How to Get the Best From the Worst
Surprise at life’s unfairness defeats us.
You are who you are today, in large part, due to your responses to uncertainty, difficulty, and adversity.
You spend too much time resisting and too little time listening to adversity.
You can’t grow through what you resist.
You play a role in the resistance you encounter from people.
- Expecting others to be open to your way, while you’re closed to theirs.
- Focusing on what’s wrong with others and what’s “right” with you.
- Expecting others to like things you don’t. Being told what to do without being part of the conversation, for example.
Adversity continues when you become:
- Hard and harsh.
- Isolated and closed.
Spend your energy growing through adversity, not prolonging or escaping it.
Resistance prevents you from enjoying adversity’s benefits.
Churchill said, “If you’re going through hell, keep going.”
5 questions for adversity:
- What can I learn?
- How can I grow?
- Who might know?
- How might I open up?
- What is adversity telling me?
10 positive shifts that follow adversity:
- Self-awareness. You see who you are in the fire. It’s likely you’re tougher than you think.
- Openness. Uncertainty opens your heart to learning.
- Expanded perspective. Life gets larger when you grow through adversity.
- Vulnerability. You better connect with others.
- Toughness. You learn to press through when quitting would be easy.
- Tenderness. You become more compassionate.
- Confidence. You don’t need the approval of others quite as much.
- Expanded capacity. Lessons learned in the fire become part of who you are.
- Value. Adversity makes you more valuable to others.
- Deep relationship. Real friends emerge in adversity.
How might leaders grow through adversity?
Excellent post – The most challenging times are the best learning times, if you can keep and open mind and not become defensive. It is also a great time to build relationships.
Thanks Bill. It occurred to me that many of the important lessons of leadership are learned in adversity. OUCH… 🙂
You can be strong and be compassionate, open and confident, at the same time. That takes practice. And I totally agree that real friends are the ones that are there for you through the very challenging times. Thanks for a great post!
A great post Dan! Obviously from one who has been THROUGH it (not around it) on multiple occasions. Like you and many others have said, it’s not what happens to you, it’s what you DO with what happens to you.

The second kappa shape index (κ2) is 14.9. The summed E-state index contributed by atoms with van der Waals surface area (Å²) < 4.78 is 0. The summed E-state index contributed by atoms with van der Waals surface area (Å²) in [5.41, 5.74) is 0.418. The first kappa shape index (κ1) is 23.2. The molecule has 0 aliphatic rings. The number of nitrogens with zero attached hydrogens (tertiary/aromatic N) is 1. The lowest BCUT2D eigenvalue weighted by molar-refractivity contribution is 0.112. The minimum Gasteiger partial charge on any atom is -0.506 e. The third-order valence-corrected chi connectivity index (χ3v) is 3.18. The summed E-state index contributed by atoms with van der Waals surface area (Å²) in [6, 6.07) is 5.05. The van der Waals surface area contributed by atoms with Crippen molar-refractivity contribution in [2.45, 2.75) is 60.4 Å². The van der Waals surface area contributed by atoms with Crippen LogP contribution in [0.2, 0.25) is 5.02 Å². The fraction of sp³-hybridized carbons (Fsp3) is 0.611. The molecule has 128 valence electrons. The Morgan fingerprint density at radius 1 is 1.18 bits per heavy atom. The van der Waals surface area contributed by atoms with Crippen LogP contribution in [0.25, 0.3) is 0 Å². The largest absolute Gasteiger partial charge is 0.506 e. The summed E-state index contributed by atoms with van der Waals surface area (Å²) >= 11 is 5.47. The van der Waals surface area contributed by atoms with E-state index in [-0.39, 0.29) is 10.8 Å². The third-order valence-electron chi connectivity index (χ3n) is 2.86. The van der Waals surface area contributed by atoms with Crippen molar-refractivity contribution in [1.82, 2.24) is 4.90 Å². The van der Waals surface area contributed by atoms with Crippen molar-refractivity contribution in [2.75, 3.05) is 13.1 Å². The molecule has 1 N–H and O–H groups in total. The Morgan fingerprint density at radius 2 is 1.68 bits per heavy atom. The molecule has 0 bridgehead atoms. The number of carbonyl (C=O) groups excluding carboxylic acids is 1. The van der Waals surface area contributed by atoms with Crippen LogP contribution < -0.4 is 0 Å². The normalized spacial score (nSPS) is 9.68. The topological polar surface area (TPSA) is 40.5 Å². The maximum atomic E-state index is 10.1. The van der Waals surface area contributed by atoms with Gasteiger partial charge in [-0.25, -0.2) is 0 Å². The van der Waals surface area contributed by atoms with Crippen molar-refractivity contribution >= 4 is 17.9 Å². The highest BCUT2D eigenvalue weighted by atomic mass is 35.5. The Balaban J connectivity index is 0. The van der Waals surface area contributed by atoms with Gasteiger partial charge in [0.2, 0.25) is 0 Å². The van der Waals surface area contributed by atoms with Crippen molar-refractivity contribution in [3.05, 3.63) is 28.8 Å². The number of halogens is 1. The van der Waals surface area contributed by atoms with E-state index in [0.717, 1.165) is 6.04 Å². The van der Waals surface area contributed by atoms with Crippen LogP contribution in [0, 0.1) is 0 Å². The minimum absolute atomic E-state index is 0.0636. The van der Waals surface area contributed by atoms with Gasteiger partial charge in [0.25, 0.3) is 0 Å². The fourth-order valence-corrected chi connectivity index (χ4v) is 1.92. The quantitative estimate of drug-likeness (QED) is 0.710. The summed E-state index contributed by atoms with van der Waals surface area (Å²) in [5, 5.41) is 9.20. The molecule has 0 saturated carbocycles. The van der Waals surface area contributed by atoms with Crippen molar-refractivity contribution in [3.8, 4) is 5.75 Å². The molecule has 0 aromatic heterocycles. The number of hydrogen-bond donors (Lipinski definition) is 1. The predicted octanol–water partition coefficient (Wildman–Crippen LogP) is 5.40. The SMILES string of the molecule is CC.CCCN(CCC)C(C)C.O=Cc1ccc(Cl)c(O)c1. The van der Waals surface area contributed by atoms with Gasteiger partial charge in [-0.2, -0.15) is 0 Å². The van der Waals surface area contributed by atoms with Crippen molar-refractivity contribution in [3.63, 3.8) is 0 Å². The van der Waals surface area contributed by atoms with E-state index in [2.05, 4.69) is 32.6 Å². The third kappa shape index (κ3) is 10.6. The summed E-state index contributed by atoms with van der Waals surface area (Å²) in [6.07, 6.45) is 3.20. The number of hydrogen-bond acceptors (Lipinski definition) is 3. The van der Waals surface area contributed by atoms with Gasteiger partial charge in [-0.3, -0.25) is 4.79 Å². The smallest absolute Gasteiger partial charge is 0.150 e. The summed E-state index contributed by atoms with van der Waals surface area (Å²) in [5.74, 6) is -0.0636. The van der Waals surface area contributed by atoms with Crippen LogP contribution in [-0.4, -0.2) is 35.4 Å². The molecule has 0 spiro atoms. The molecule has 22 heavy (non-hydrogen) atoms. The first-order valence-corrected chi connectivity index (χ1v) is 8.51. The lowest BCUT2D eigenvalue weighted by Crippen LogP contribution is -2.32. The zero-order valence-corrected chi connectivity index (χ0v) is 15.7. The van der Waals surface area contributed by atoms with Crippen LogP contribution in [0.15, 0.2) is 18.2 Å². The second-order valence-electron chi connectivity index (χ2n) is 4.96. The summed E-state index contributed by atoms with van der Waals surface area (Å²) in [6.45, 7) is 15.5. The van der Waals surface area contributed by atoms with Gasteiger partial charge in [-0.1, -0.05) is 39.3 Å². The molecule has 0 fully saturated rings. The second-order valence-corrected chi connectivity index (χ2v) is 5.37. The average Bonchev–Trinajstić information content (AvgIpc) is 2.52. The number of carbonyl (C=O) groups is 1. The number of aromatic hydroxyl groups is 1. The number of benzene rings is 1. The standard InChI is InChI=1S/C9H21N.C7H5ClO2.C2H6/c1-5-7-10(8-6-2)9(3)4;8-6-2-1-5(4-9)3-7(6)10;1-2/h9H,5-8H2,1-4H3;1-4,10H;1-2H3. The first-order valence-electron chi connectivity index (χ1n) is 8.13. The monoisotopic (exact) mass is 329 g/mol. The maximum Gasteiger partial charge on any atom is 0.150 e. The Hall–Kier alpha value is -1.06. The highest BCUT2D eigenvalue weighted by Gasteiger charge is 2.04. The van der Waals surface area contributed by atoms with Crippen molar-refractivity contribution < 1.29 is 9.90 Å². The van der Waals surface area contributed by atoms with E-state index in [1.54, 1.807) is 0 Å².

Dan, interesting that you should post this today. I woke this morning thinking about the firey passion that brings each of us into this world and how the people who parent us during our formidable years greatly influence our learning, thoughts and beliefs as we grow into adulthood. In effect during that short stage of the journey everything we know has been told to us, read by us, seen and absorbed via numerous mediums. What then on reflection if it turns out that that all you know by then is actually partly illusion and wrong ! What then do we actually know ?
By the time each child reaches 18 the people supporting them will have changed so much navigating their own adversarial relationships, no longer believing in the stuff they were told. They will have formed new truths and opinions and in a lot of cases not sharing them for fear of diminishing the original information that they had handed down. So they keep the old beliefs alive for in reality they know not what else how to do.
Possibly for radical change to take place we each need to be slightly deranged, unhinged, free from the ties that binded us together in order for a collective open and honest communication to be enabled. For it is the people of your future that you chose to associate with, the literature that seeks you out that will open doors in your mind, windows in your soul and fill your spirit with a vibrational energy that will propel individual growth.
Is it easy to deal with adversary, no it isn’t. But one never grows by staying with the old, only by embracing the new, releasing the past and focusing on the future, battling what is no longer fit for purpose and knowing that the best is yet to come – it may be a little off your radar, so from time to time you have to reset the co-ordinations not worrying if you input the digits wrong occasionally 🙂
Thanks Imelda for the excellent comment.
Thanks Dan for the nice post.Thanks also for Imelda McGrattan for the very valuable comment.Truly very important and inspiring points Imelda
Lots of good in this post..
. As you point out in the “self-sustaining” section this can easily be a dark hole folks (or I) can crawl into.. Reaching in is risky, but many grab on.
In dealing with folks who seem to be in this state I’ve found this starting point; “I’ve known you XX years and not seen this behavior, am I misunderstanding? I’m open to help, how do I best start?
I find too much error when I put together the pieces of someone else’s life, my assumptions about cause/effect are often different than their reality, so I must understand where they are for a starting point.
Occasionally I must do the same for myself, or find a trusted sounding board.
Leaders move others to better places, right?
Great ideas for how to deal with adversity. We can extract learning experiences from all parts of live, including (and perhaps especially) adversity.